General James M Gavin image. Click for full size.
By US Army
7. General James M Gavin
heavy German flak scattering many of the troop carrier flights. It was 0300 hours on 6 June 1944, when the 505th were given the green light to jump. Some Pathfinders were able to signal their dropzones. However, many of the troop carriers missed their dropzones and the All-Americans of the 505th began landing across a large swath of the countryside around Normandy.
Nevertheless, the 505th PIR was one of the first airborne units to hit the ground and despite the subsequent confusion surrounding the landing, were able to use it to their advantage mustering enough troops under the command of the 2nd Battalion Commander, Lt. Col. Benjamin Vandervoort to liberate the first town in France, - St. Mere-Eglise. The paratroopers jumped prior to the actual start of the invasion "H-Hour". Because of the tradition of being the first into the fight, the 505th Regimental motto is "H-MINUS". For their performance in the invasions the 505th was awarded the Presidential unit citation, the unit equivalent of the Medal of Honor awarded to individual soldiers. In the words of author Clay Blair, the paratroopers emerged from Normandy with the reputation of being a pack of jackals; the toughest, most resourceful and bloodthirsty in Europe.

Operation Market Garden

On 9 September 1944 Field-Marshal Montgomery proposed a plan, called Operation Market Garden, to secure a bridgehead across
Gen. Lee, British Prime Minister Winston Churchill and US Army Chief of Staff George C. Marshall image. Click for full size.
By US Army
8. Gen. Lee, British Prime Minister Winston Churchill and US Army Chief of Staff George C. Marshall
At the observation of the historic first mass parachute jump.
the Rhine. The operation called for a combined armor and airborne assault to seize and hold key bridges and roads deep behind German lines in Holland. The airborne phase of the operation consisted of capturing five bridges ahead of the armored force.
On 17 September 1944, as part of Operation Market Garden, the 505th made its fourth jump at Groesbeck, Holland, the largest airborne assault in history. During that fierce combat, two lightly armed platoons, at most 80 men, were surrounded by an entire German Infantry Battalion supported by tanks. The paratroopers fought back three savage German assaults and held their ground until relieved. The 505th received a second Presidential unit citation.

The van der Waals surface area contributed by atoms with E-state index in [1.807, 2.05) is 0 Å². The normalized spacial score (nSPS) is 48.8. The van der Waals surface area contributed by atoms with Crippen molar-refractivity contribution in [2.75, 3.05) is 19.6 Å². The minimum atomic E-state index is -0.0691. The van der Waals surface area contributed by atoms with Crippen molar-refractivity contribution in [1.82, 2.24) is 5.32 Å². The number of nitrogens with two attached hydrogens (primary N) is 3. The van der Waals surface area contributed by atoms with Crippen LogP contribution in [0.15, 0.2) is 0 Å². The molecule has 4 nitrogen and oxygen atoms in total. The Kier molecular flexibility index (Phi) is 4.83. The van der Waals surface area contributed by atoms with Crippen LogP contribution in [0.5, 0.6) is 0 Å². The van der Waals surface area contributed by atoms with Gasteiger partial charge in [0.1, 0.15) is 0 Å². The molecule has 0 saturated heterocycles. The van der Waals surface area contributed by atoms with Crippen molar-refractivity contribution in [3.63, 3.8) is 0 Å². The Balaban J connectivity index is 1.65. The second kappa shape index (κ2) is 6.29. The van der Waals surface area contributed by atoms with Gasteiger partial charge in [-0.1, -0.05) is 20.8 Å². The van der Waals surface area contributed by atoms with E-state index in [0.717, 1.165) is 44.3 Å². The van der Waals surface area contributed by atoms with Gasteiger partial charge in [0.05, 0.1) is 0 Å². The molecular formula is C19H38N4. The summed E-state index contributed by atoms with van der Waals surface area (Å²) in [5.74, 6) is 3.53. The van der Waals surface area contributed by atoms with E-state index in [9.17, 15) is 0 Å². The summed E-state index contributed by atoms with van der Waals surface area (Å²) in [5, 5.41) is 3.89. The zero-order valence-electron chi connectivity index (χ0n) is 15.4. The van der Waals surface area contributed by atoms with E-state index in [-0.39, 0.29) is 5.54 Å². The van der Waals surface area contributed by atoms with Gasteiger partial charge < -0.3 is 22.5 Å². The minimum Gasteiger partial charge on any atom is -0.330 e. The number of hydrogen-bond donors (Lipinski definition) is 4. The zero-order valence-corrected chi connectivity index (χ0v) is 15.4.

Its success, however, was short-lived because of the defeat of other Allied units at Arnhem. The gateway to Germany would not open in September 1944, and the 82nd was ordered back to France.

Battle of the Bulge - The Ardennes Offensive

Suddenly, on December 16, 1944, the Germans launched a surprise offensive through the Ardennes Forest which caught the Allies completely by surprise. Two days later the 82nd joined the fighting and quickly blunted General Von Runstedt's northern penetration of the American lines above Bastogne.
Meanwhile, on the morning of 19 December the 501st PIR of the 101st Airborne Division was digging in at Bastogne, as the Germans quickly infiltrated and cut off the road between the two elements and the "Battle of the Bulge" offensive flowed around the two airborne units.
Despite a lack of cold weather equipment once again airborne spirit, courage, and hard-nosed determination won the day as the 505th withstood the bleak winter and stopped the fanatic German attacks at Ste Vith and the Salm River.
For its valor in the seven major campaigns of the European Theatre of Operations, the 505th was awarded two Distinguished Unit Citations and three Foreign decorations: the French Forragere, Netherlands Military Order of William, and Belgium Forragere.


The war officially ended in Europe on 8 May 1945 and the 82nd Airborne Division was called upon to serve as the occupation force in the American Sector of Berlin. Here the 82nd Airborne Division earned the name, "America’s Guard of Honor", as a fitting end to hostilities in which the "All-Americans" had chased the German Army some 14,000 miles across the European Theater
    — Submitted November 22, 2011, by Anna Inbody of Columbia, South Carolina.

Categories. War, World II